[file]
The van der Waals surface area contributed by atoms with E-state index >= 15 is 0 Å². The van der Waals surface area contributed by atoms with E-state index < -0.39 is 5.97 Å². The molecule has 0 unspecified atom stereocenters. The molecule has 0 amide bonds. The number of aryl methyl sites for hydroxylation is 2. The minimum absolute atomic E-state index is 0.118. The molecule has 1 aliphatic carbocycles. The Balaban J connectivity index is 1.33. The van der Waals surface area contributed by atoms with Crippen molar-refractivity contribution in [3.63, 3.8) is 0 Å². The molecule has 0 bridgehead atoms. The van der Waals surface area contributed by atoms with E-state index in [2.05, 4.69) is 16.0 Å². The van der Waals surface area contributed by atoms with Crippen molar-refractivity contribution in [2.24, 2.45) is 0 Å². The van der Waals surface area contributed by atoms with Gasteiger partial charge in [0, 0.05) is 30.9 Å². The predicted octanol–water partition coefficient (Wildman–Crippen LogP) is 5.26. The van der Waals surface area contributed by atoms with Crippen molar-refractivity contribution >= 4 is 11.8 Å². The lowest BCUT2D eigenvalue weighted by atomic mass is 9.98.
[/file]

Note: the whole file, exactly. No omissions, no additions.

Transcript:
The van der Waals surface area contributed by atoms with E-state index >= 15 is 0 Å². The van der Waals surface area contributed by atoms with E-state index < -0.39 is 5.97 Å². The molecule has 0 unspecified atom stereocenters. The molecule has 0 amide bonds. The number of aryl methyl sites for hydroxylation is 2. The minimum absolute atomic E-state index is 0.118. The molecule has 1 aliphatic carbocycles. The Balaban J connectivity index is 1.33. The van der Waals surface area contributed by atoms with Crippen molar-refractivity contribution in [3.63, 3.8) is 0 Å². The molecule has 0 bridgehead atoms. The van der Waals surface area contributed by atoms with E-state index in [2.05, 4.69) is 16.0 Å². The van der Waals surface area contributed by atoms with Crippen molar-refractivity contribution in [2.24, 2.45) is 0 Å². The van der Waals surface area contributed by atoms with Gasteiger partial charge in [0, 0.05) is 30.9 Å². The predicted octanol–water partition coefficient (Wildman–Crippen LogP) is 5.26. The van der Waals surface area contributed by atoms with Crippen molar-refractivity contribution >= 4 is 11.8 Å². The lowest BCUT2D eigenvalue weighted by atomic mass is 9.98.